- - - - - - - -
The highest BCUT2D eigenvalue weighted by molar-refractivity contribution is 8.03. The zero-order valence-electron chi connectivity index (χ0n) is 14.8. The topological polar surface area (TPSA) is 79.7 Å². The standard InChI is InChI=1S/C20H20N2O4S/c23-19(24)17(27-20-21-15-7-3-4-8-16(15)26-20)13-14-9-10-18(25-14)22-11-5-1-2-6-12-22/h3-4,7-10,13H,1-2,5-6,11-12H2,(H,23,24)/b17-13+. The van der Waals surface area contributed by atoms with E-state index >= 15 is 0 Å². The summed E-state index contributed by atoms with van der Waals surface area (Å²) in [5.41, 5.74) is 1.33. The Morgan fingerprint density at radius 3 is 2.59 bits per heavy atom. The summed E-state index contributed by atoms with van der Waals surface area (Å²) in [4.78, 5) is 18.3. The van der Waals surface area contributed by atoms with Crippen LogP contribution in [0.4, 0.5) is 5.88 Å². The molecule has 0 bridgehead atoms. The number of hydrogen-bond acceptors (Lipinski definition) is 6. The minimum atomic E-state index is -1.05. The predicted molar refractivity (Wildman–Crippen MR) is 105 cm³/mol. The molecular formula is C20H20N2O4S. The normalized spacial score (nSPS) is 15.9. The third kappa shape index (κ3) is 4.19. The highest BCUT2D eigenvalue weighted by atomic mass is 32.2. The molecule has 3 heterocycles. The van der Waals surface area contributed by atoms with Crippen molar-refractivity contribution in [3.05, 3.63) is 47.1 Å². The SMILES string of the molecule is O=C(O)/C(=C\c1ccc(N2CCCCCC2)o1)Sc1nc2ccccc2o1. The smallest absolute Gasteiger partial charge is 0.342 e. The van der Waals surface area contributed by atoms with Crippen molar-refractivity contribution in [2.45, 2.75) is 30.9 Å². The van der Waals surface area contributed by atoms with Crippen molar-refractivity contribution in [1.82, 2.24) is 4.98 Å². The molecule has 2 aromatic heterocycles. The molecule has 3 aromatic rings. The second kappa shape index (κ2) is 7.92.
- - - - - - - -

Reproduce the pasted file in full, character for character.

The highest BCUT2D eigenvalue weighted by molar-refractivity contribution is 8.03. The zero-order valence-electron chi connectivity index (χ0n) is 14.8. The topological polar surface area (TPSA) is 79.7 Å². The standard InChI is InChI=1S/C20H20N2O4S/c23-19(24)17(27-20-21-15-7-3-4-8-16(15)26-20)13-14-9-10-18(25-14)22-11-5-1-2-6-12-22/h3-4,7-10,13H,1-2,5-6,11-12H2,(H,23,24)/b17-13+. The van der Waals surface area contributed by atoms with E-state index >= 15 is 0 Å². The summed E-state index contributed by atoms with van der Waals surface area (Å²) in [5.41, 5.74) is 1.33. The Morgan fingerprint density at radius 3 is 2.59 bits per heavy atom. The summed E-state index contributed by atoms with van der Waals surface area (Å²) in [4.78, 5) is 18.3. The van der Waals surface area contributed by atoms with Crippen LogP contribution in [0.4, 0.5) is 5.88 Å². The molecule has 0 bridgehead atoms. The number of hydrogen-bond acceptors (Lipinski definition) is 6. The minimum atomic E-state index is -1.05. The predicted molar refractivity (Wildman–Crippen MR) is 105 cm³/mol. The molecular formula is C20H20N2O4S. The normalized spacial score (nSPS) is 15.9. The third kappa shape index (κ3) is 4.19. The highest BCUT2D eigenvalue weighted by atomic mass is 32.2. The molecule has 3 heterocycles. The van der Waals surface area contributed by atoms with Crippen molar-refractivity contribution in [3.05, 3.63) is 47.1 Å². The SMILES string of the molecule is O=C(O)/C(=C\c1ccc(N2CCCCCC2)o1)Sc1nc2ccccc2o1. The smallest absolute Gasteiger partial charge is 0.342 e. The van der Waals surface area contributed by atoms with Crippen molar-refractivity contribution in [2.45, 2.75) is 30.9 Å². The van der Waals surface area contributed by atoms with Crippen molar-refractivity contribution in [1.82, 2.24) is 4.98 Å². The molecule has 2 aromatic heterocycles. The molecule has 3 aromatic rings. The second kappa shape index (κ2) is 7.92.